For the past two decades, the vast majority of Eurostar trains have run from London to Paris or Brussels. (A few seasonal have gone beyond to holiday destinations, such as Avignon or the French Alps.) But next month, Marseille (via Lyon and Avignon) will at long last be added to the list of destinations; Amsterdam will follow next year. The new services will compete with both the airlines and the ferry route from Harwich that connects both London and the Dutch capital through the rail networks on either side.

By the end of the year, a new 17-strong fleet of trains will begin to enter service, too. A £1bn combination of Italian design and German engineering, each of the new trains will carry nearly 900 passengers – about a fifth more than the trains in the original fleet.

Yet today, almost 21 years after the Channel Tunnel opened, Eurostar remains the only international rail operator serving the UK – and while it is possible to make connecting high speed train journeys across Europe, the direct journey opportunities remain limited. Rail's carbon footprint is low compared to air travel, but the comparative lack of flexibility of rail often makes the latter appear more attractive by default. Fares are generally more expensive, too; looking ahead three months for a long weekend, a British Airways flight from Gatwick to Paris Charles de Gaulle at £110 return compares unfavourably with Eurostar's £159 (although the city centre connectivity of the latter could be said to be a considerable advantage).

Uncompetitive tensions

In 2010, it looked as if a challenger to Eurostar's dominance would be up and running within a few years. German state rail operator Deutsche Bahn proposed London-Cologne-Frankfurt trains, and even brought one to St Pancras to demonstrate the concept.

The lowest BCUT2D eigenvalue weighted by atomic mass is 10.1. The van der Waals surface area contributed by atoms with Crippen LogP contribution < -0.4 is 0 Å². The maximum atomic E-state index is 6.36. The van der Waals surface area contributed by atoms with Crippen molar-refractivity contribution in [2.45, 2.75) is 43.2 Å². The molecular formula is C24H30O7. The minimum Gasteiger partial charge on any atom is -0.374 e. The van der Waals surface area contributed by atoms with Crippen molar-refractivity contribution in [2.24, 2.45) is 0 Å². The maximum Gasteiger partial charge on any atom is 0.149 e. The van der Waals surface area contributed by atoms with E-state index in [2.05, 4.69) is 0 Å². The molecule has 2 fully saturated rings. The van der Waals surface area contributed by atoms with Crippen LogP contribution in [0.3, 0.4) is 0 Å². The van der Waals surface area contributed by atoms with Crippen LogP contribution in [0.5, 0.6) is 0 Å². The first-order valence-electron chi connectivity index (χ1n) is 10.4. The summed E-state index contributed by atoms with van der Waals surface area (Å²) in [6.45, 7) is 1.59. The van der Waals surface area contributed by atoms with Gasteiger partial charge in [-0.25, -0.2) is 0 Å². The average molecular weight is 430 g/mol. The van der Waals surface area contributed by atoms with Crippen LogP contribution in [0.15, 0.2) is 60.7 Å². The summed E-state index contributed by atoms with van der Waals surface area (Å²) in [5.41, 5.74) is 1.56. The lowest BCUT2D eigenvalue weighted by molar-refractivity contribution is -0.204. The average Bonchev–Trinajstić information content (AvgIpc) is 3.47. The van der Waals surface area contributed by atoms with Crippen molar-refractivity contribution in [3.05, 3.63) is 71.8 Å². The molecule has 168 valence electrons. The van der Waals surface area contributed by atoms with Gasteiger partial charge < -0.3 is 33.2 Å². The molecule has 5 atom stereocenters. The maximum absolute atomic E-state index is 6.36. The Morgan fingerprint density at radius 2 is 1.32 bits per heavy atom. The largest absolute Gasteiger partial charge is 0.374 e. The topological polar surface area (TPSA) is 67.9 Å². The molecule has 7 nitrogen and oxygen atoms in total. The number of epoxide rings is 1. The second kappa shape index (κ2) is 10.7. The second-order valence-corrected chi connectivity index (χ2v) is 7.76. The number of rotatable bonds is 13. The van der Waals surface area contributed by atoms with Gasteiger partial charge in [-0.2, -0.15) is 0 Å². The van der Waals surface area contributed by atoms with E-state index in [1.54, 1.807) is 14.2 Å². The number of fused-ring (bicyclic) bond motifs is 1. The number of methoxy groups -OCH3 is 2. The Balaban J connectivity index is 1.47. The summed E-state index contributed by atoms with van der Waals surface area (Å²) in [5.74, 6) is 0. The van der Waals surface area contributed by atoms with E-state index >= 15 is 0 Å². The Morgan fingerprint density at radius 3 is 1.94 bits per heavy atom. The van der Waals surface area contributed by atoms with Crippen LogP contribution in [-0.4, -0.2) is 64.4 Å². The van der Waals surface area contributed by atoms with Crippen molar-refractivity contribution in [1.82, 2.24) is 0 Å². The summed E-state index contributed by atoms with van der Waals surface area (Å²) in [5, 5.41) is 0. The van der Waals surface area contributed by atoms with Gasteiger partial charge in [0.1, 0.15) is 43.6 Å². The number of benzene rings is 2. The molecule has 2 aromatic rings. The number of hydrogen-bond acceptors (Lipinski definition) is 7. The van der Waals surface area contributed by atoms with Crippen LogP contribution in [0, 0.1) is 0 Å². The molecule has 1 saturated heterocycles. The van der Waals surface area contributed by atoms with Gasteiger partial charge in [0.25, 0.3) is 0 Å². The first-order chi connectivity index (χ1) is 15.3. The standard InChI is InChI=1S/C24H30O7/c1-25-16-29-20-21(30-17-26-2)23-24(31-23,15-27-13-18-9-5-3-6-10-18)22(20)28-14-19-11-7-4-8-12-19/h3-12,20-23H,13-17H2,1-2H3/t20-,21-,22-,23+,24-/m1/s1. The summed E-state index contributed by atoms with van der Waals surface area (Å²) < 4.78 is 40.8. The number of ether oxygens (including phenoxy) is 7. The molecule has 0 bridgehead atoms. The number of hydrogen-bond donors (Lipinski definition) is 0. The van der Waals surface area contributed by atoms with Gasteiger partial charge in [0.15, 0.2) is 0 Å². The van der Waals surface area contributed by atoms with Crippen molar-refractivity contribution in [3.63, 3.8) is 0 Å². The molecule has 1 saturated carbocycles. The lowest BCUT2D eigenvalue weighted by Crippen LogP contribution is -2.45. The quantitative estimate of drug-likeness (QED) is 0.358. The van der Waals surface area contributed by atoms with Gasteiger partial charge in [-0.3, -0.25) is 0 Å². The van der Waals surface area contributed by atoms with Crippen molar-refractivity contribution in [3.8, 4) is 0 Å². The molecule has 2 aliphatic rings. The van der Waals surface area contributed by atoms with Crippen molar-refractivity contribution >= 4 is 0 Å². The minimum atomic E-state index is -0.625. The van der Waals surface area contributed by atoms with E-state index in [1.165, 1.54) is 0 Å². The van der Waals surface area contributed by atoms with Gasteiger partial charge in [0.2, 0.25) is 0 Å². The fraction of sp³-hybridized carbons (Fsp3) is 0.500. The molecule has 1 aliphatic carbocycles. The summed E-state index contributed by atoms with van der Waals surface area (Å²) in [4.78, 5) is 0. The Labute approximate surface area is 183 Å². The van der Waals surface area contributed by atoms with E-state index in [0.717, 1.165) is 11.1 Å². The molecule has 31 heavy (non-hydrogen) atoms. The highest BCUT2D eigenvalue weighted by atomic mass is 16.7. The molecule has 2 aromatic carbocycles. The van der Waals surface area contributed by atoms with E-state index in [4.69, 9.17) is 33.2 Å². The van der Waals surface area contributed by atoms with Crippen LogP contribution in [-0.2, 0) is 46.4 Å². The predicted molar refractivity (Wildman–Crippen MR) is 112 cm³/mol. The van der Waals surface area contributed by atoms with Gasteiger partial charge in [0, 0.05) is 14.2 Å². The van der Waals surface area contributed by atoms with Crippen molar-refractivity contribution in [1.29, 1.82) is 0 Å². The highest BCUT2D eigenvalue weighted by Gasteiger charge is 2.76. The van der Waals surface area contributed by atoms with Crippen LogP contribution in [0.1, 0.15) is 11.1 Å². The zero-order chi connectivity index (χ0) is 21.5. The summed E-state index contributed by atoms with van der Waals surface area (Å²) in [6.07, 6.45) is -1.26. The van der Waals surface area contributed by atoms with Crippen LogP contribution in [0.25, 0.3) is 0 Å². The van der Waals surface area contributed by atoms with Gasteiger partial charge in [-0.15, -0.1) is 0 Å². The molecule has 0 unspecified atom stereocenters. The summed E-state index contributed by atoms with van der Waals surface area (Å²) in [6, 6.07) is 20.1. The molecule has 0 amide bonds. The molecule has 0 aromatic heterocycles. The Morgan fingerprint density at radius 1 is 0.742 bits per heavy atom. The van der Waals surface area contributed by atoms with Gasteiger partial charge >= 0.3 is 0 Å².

As of 2013, though, these plans were on ice. Technical and regulatory barriers have prevented progress being made on services between the UK and Germany, mainly relating to the design of the trains. The originally proposed fleet was not considered sufficiently fireproof for the Channel Tunnel, despite the vast majority of fires in the tunnel since it opened being caused by lorries on freight shuttle trains. A revised design with the necessary fireproofing was ordered, but two years on, there is still no prospect of the DB plans being put into place.

Aside from how to get trains through the tunnel, there are also questions over the lack of capacity on the rail network in northern France. High Speed 1, the line between the Channel Tunnel and St Pancras International, is only about half full, which allows for excellent reliability on the British side – but what happens when high speed trains meet congestion at the other end? Without French investment in their equivalent infrastructure, LGV Nord, the “paths” do not exist, and the delays might stack up.

Problems remain on this side of the Channel, too. HS1 will remain physically isolated from the future High Speed 2 line to the Midlands and the North of England – despite the London terminus of the latter being tantalisingly close by at Euston. And when HS2 Chairman Sir David Higgins reported his initial review of the project in March 2014, he recommended that the controversial HS1-HS2 link be cut from the plans, saving the best part of £1bn. And the government agreed.

So, Londoners will soon have access to direct trains to the Netherlands and the South of France. But for most of the UK, rail connections to the rest of Europe remains a pipe dream.

Paul Prentice is Assistant News Editor at RAIL magazine.